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China Knows America Doesn't Have Enough Warships

Michael Peck

Security, Asia


The Navy is in trouble.

Key point: Washington and Beijing both know that the Navy is too overstretched and that is a problem.

Good news for American critics who warn that the U.S. Navy is overstretched.

China agrees with you.

Fang Xiaozhi, a researcher at the BRI Institute of Strategy and International Security, at Fudan University in Shanghai, says that the U.S. Navy has too few ships to meet its worldwide commitments. And more important, it doesn’t have enough vessels to defeat China in the Western Pacific.

“Although it possesses the world’s largest naval force, it has to carry out onerous combat and war preparedness missions on the Pacific Ocean, the Indian Ocean, the Atlantic Ocean, the Mediterranean Sea and in the Middle East as its interests are spreading all over the world, and the missions are of complicated and diverse types for that matter,” Fang wrote in China Military Online, an official site of the Chinese armed forces.

“For instance, the U.S. 7th Fleet had constant collisions in the past two years due to excessive missions, which exhausted the front-line officers and soldiers and resulted in poor management. Besides, many American vessels have various malfunctions and a high failure rate because of consistent overwork.”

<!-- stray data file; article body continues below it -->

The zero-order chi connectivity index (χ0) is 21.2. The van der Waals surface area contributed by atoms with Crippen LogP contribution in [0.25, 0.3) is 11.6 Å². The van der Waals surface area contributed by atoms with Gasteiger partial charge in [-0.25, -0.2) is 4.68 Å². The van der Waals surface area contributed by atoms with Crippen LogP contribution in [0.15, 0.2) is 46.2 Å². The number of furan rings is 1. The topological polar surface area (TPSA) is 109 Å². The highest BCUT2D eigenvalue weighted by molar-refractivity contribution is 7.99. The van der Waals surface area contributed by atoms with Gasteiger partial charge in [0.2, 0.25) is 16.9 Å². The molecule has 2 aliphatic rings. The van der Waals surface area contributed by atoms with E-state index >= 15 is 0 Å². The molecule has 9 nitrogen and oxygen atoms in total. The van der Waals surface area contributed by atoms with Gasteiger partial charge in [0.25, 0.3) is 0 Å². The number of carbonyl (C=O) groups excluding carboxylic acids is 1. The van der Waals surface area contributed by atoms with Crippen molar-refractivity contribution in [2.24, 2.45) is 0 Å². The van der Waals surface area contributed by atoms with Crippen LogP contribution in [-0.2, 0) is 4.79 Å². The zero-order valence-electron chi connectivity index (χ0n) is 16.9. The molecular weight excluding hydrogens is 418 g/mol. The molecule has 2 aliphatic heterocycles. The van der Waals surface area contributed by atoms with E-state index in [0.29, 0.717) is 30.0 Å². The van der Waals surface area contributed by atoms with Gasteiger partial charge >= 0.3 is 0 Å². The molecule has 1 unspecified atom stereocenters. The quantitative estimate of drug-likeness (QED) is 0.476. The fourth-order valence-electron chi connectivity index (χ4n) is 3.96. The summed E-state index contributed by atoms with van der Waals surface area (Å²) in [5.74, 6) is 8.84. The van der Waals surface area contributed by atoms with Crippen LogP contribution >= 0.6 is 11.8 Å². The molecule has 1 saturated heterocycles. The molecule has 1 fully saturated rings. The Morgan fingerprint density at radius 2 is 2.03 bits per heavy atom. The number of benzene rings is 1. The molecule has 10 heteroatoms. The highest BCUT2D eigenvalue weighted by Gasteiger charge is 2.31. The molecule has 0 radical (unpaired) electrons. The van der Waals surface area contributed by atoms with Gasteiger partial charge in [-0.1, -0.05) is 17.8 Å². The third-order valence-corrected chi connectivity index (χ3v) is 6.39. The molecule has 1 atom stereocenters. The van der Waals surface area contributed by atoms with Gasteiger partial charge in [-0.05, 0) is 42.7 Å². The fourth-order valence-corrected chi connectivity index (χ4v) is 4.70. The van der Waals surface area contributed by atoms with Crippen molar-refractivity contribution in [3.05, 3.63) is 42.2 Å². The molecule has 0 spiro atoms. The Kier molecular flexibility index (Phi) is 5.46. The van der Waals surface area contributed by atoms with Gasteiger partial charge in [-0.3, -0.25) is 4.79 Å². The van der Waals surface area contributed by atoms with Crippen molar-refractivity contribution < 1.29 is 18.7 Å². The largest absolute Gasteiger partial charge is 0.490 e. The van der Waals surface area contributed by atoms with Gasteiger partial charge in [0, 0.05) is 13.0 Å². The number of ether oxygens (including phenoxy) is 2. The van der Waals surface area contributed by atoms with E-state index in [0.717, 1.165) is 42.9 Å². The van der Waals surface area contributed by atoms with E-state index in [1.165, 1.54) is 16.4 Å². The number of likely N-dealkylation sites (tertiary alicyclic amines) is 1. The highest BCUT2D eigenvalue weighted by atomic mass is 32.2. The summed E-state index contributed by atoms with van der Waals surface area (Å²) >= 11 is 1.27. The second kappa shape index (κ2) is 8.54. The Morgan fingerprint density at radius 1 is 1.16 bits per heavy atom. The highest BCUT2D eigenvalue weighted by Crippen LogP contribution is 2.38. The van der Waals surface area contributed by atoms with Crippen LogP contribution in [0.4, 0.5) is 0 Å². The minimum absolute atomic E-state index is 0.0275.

Fang is echoing American experts who have warned for years that the U.S. Navy is badly overworked and underprepared. Ships are deployed at sea when they should be undergoing maintenance in port, and crews are inadequately trained and overtired, especially in the Pacific fleet. These problems were painfully – and publicly – revealed in 2017, when Navy destroyers collided with merchant ships on two occasions.

In particular, the August 2017 collision of the destroyer USS John S. McCain with a tanker off Singapore, which killed seven Navy sailors, raises questions about the competence in basic seamanship of sailors and their commanders. Investigators found staggering deficiencies in the McCain’s training, morale, leadership and shiphandling skills.

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